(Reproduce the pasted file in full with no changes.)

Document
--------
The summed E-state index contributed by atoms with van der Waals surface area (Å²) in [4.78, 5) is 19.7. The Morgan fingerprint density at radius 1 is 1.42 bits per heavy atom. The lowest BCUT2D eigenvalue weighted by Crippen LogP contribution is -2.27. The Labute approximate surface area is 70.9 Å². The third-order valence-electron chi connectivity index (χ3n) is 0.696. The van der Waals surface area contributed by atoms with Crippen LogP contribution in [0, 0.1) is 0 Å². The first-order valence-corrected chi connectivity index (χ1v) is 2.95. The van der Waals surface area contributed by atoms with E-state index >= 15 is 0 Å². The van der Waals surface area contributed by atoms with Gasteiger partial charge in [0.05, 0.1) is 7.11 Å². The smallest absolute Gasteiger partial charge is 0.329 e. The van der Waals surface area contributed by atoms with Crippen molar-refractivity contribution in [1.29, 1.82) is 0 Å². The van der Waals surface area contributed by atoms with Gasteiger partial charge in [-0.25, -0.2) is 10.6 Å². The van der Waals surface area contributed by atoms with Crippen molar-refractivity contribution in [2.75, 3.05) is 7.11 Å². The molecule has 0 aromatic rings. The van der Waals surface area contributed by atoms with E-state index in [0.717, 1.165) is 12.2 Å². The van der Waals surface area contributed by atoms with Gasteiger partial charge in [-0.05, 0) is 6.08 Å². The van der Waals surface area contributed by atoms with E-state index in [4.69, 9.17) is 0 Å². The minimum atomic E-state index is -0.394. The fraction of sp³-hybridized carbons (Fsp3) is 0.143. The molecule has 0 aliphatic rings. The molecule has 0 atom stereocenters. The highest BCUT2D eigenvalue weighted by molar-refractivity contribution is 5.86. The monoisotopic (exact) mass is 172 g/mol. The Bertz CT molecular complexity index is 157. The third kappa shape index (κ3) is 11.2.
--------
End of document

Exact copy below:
The summed E-state index contributed by atoms with van der Waals surface area (Å²) in [4.78, 5) is 19.7. The Morgan fingerprint density at radius 1 is 1.42 bits per heavy atom. The lowest BCUT2D eigenvalue weighted by Crippen LogP contribution is -2.27. The Labute approximate surface area is 70.9 Å². The third-order valence-electron chi connectivity index (χ3n) is 0.696. The van der Waals surface area contributed by atoms with Crippen LogP contribution in [0, 0.1) is 0 Å². The first-order valence-corrected chi connectivity index (χ1v) is 2.95. The van der Waals surface area contributed by atoms with E-state index >= 15 is 0 Å². The van der Waals surface area contributed by atoms with Gasteiger partial charge in [0.05, 0.1) is 7.11 Å². The smallest absolute Gasteiger partial charge is 0.329 e. The van der Waals surface area contributed by atoms with Crippen molar-refractivity contribution in [1.29, 1.82) is 0 Å². The van der Waals surface area contributed by atoms with Gasteiger partial charge in [-0.25, -0.2) is 10.6 Å². The van der Waals surface area contributed by atoms with Crippen molar-refractivity contribution in [2.75, 3.05) is 7.11 Å². The molecule has 0 aromatic rings. The van der Waals surface area contributed by atoms with E-state index in [0.717, 1.165) is 12.2 Å². The van der Waals surface area contributed by atoms with Gasteiger partial charge in [-0.05, 0) is 6.08 Å². The van der Waals surface area contributed by atoms with E-state index in [4.69, 9.17) is 0 Å². The minimum atomic E-state index is -0.394. The fraction of sp³-hybridized carbons (Fsp3) is 0.143. The molecule has 0 aliphatic rings. The molecule has 0 atom stereocenters. The highest BCUT2D eigenvalue weighted by molar-refractivity contribution is 5.86. The monoisotopic (exact) mass is 172 g/mol. The Bertz CT molecular complexity index is 157. The third kappa shape index (κ3) is 11.2.